The Cork Screw:- Start Position
- Stand correctly.
- Apply the scapular anchor.
The Cork Screw:- Action
- Breathe in and lengthen up through the spine. Zip and hollow
- (Breathing out): float your arms up like the wings of an eagle until they
come to rest behind your head.
- (Breathing in): Shrug your shoulders up to your ears.
- (Breathing out): Drop your shoulders back down.
- (Breathing in): Gently bring your shoulder blades together. Your elbows will go back,
but not out of sight.
- (Breathing out): Float your arms back down (like an eagles wings in reverse).
Let your head and neck lengthen up as your arms go down (like the cork out of a bottle!).
- Repeat three to five times.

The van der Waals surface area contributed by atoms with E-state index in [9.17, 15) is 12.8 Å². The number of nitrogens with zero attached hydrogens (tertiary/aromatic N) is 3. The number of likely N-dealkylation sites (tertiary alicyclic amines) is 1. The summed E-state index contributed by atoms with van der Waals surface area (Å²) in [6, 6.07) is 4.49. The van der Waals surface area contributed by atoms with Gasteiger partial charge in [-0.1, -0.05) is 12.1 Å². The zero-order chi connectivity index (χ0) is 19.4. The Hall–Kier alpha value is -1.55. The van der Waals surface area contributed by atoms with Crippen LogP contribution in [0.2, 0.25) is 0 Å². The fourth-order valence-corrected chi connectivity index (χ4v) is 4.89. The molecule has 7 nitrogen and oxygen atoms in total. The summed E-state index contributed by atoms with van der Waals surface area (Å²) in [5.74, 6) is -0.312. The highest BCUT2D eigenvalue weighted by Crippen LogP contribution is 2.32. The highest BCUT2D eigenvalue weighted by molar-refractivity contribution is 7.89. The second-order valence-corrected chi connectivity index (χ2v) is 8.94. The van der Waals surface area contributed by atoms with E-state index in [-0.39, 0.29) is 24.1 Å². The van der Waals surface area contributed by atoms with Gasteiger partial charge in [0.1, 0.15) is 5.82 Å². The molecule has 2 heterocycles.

|The Cork Screw:
- It's called the corkscrew because the last part feels like a cork being cork-screwed
out of a bottle!
- This is a great exercise to do if you have been desk bound for some time, or
you have been carrying a lot of shoulder tension.
It is a little complicated, but worth getting right.
What it does
- Works the muscles that run between the torso and the shoulder blade.
- Encourages the Scapula to move in correct ratio with the humerus (the "scapulo-humeral rhythm").
- (Assuming you are applying your scapular anchor): Specifically works two muscles that are
very commonly weak and elongated beyond their ideal functional length.
These muscles are the Lower Trapezius and the Serratus anterior(1).
- Do not arch your back as you bring your scapulas together.
- (Except for the moment of the shrug), do your best to maintain the scapular anchor.
- Shirley A Sahrmann: Diagnosis and Treatment of Movement Impairment Syndromes;
Publ. Mosby 2002
- The Official Body Control Pilates Manual Available from: http://www.bodycontrol.co.uk/
© Bruce Thomson, EasyVigour Project